And people listen to the people they love. A student’s worldview is developed by what s/he sees modeled in adults around he/r–adults s/he cares about, especially. A teacher who talks about living all of life to the glory of God but who lives a disjointed life full of frustration, unable to connect life’s experiences to the great Metanarrative of  Creation-Fall-Redemption-Consummation– that teacher is screaming “The Christian Worldview Does’t Work!”

ick.  my reactions  to life and in the classroom reveal my own inconsistencies

2. On the topic of the image of God:   Davis had a slightly different view of the imago Dei. I’m going to try to represent it here, but if you hate what I say, realize that I might be messing it up…

We tend to define God’s image as a human’s capability of reasoning, making moral decisions, and maybe being creative. That’s a leftover from Aristotle and the medieval theologians. Problem is, what happens when a human ceases to function like that? Does an advanced Alzheimer’s pateint lose his status as image-bearer when he can no longer express rationality, decision-making, or creativity?  Um . . . no

So Davis proposed a “covenant model” of the imago Dei:   Moses’ language in the Pentateuch often borrows heavily from the Near Eastern suzerainty treaties of the ancient world. In these treaties, a sovereign would make a covenant with his people. Part of that covenant included appointing a representative who would carry out the work of the king in that region. The word for that representative is the same word that Moses uses for “image” in Genesis 1.

So …. what if the image of God in us is actually more a task than a set of characteristics?   The task: fulfilling the creation mandate — exercising dominion over this planet and culture as the representative of God.  In that case, the image lies in humanity as a collective — both male & female — and not so much in individual people. BUT theequipment for that task — the fact that humans are rational, creative, moral, spiritual, communicative, etc etc — is distributed to individuals so they can carry out this mission.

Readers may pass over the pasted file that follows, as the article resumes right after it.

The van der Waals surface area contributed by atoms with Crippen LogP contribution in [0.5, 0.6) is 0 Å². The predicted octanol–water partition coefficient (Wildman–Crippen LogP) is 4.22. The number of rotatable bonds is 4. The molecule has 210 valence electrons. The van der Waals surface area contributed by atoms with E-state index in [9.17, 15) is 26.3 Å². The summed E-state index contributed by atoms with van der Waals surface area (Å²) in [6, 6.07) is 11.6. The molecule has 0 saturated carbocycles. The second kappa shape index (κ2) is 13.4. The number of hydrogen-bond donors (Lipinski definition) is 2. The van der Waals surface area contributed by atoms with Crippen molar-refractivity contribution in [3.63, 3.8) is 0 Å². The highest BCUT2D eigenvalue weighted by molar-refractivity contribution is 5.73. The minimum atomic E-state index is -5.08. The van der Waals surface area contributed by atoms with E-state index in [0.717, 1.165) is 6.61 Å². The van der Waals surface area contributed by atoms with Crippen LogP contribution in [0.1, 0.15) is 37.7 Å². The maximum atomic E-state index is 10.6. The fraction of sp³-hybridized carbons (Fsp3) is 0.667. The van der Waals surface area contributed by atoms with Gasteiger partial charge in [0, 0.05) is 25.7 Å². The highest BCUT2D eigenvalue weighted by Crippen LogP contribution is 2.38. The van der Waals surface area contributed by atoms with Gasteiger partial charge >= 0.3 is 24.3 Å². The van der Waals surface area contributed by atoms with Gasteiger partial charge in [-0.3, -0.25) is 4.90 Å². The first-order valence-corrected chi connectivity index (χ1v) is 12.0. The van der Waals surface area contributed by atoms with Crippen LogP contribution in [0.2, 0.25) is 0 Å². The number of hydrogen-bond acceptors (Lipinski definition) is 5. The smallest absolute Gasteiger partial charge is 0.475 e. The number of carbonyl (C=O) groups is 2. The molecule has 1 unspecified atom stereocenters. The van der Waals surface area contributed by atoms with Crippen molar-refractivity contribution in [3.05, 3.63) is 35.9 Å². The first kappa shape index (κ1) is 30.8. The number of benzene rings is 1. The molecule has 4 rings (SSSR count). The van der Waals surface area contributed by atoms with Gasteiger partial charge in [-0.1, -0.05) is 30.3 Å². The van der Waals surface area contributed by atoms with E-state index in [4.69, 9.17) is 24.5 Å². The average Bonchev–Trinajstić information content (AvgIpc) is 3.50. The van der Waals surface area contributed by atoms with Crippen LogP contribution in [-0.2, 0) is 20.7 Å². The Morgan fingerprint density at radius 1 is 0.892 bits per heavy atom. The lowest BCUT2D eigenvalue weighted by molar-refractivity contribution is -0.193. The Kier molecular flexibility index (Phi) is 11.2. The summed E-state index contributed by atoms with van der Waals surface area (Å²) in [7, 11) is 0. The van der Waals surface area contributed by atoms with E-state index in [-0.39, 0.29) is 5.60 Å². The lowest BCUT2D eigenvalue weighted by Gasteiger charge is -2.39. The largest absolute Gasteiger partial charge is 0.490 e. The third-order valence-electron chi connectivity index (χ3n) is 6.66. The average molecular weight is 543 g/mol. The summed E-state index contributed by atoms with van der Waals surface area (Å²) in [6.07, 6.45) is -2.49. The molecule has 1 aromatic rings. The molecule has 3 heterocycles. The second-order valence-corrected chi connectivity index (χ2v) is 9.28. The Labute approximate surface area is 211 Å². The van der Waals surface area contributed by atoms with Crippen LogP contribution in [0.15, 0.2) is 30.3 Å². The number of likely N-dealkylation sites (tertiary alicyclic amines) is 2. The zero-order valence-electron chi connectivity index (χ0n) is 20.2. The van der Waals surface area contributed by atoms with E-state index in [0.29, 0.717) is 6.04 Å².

Hmmm. It’s an interesting concept. Some implications:

  • If our task is given to humanity as a collective, we must rely on one another’s gifts.  Individualism breaks down pretty fast when you realize there’s no way you can do this alone. That’s a vital lesson in the classroom too –and I’ve watched kids balk when I assign them a group project and give the whole group the same grade. GASP! Welcome to life, folks . . . sometimes the group has to sink or swim. And if God gifted you with a particular ability, you can’t sit back and say, “Hey, I don’t think that guy’s doing enough work over there!” Are you going to do that when you grow up and your pastor asks you to take on a ministry?don’t shoot me … just think about it 
  • The Fall did not delete God’s image in man: the responsibility to fulfill the dominion TASK.  But the Fall didbreak our equipment (creativity, morality, rationality, stewardship, etc …)
  • Unbelievers as well as believers are held accountable for this task — it’s not like people don’t become image-bearers until they receive the Holy Spirit.  And all humans are equipped for the task — broken, perhaps, but still equipped — and common grace allows unbelievers to contribute in positive ways to dominion activity. Again, it’s twisted, but it’s definitely there. Even public educators. 

OK. That’s enough for now. I still have a pile of reading to do for this course, so I’m gonna sign off for now.  And there’s talk of some entertainment tonight with the 4 guys across the hall — maybe a poker game or something. We’re hoping to plan a soccer game for tomorrow, but the Edge kiddos have descended upon us in great hordes. AAAARRRGGGHHH!  You can’t walk anywhere without running into a pack of adolescents clogging up the campus arteries!!!!  And I bet they swallowed the soccer fields too…  LOL